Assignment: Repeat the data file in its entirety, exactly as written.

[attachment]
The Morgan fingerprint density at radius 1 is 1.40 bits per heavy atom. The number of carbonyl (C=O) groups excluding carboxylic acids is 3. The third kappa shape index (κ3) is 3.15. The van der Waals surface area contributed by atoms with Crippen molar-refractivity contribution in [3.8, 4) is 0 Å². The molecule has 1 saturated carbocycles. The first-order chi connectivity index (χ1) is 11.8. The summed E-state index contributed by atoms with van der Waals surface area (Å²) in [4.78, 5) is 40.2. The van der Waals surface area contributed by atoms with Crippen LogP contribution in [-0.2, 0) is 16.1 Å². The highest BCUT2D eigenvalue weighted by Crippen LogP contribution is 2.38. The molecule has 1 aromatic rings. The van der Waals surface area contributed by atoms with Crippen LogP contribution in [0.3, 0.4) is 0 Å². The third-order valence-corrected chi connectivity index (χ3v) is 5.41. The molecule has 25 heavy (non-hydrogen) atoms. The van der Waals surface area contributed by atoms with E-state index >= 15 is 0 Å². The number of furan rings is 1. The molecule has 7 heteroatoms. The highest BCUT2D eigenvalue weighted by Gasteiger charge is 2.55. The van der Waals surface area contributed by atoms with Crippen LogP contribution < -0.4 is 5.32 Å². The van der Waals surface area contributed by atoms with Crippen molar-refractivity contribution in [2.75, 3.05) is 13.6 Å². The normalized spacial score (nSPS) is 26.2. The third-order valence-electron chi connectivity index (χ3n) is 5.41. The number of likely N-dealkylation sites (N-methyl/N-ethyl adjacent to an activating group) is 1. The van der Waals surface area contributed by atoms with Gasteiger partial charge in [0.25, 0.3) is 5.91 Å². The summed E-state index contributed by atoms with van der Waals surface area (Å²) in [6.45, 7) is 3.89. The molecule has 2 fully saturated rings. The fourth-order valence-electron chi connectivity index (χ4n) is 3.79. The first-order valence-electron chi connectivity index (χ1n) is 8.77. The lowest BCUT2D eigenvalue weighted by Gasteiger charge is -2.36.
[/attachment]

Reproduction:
The Morgan fingerprint density at radius 1 is 1.40 bits per heavy atom. The number of carbonyl (C=O) groups excluding carboxylic acids is 3. The third kappa shape index (κ3) is 3.15. The van der Waals surface area contributed by atoms with Crippen molar-refractivity contribution in [3.8, 4) is 0 Å². The molecule has 1 saturated carbocycles. The first-order chi connectivity index (χ1) is 11.8. The summed E-state index contributed by atoms with van der Waals surface area (Å²) in [4.78, 5) is 40.2. The van der Waals surface area contributed by atoms with Crippen LogP contribution in [-0.2, 0) is 16.1 Å². The highest BCUT2D eigenvalue weighted by Crippen LogP contribution is 2.38. The molecule has 1 aromatic rings. The van der Waals surface area contributed by atoms with Crippen LogP contribution in [0.3, 0.4) is 0 Å². The third-order valence-corrected chi connectivity index (χ3v) is 5.41. The molecule has 25 heavy (non-hydrogen) atoms. The van der Waals surface area contributed by atoms with E-state index >= 15 is 0 Å². The number of furan rings is 1. The molecule has 7 heteroatoms. The highest BCUT2D eigenvalue weighted by Gasteiger charge is 2.55. The van der Waals surface area contributed by atoms with Crippen LogP contribution < -0.4 is 5.32 Å². The van der Waals surface area contributed by atoms with Crippen molar-refractivity contribution in [2.75, 3.05) is 13.6 Å². The normalized spacial score (nSPS) is 26.2. The third-order valence-electron chi connectivity index (χ3n) is 5.41. The number of likely N-dealkylation sites (N-methyl/N-ethyl adjacent to an activating group) is 1. The van der Waals surface area contributed by atoms with Gasteiger partial charge in [0.25, 0.3) is 5.91 Å². The summed E-state index contributed by atoms with van der Waals surface area (Å²) in [6.45, 7) is 3.89. The molecule has 2 fully saturated rings. The fourth-order valence-electron chi connectivity index (χ4n) is 3.79. The first-order valence-electron chi connectivity index (χ1n) is 8.77. The lowest BCUT2D eigenvalue weighted by Gasteiger charge is -2.36.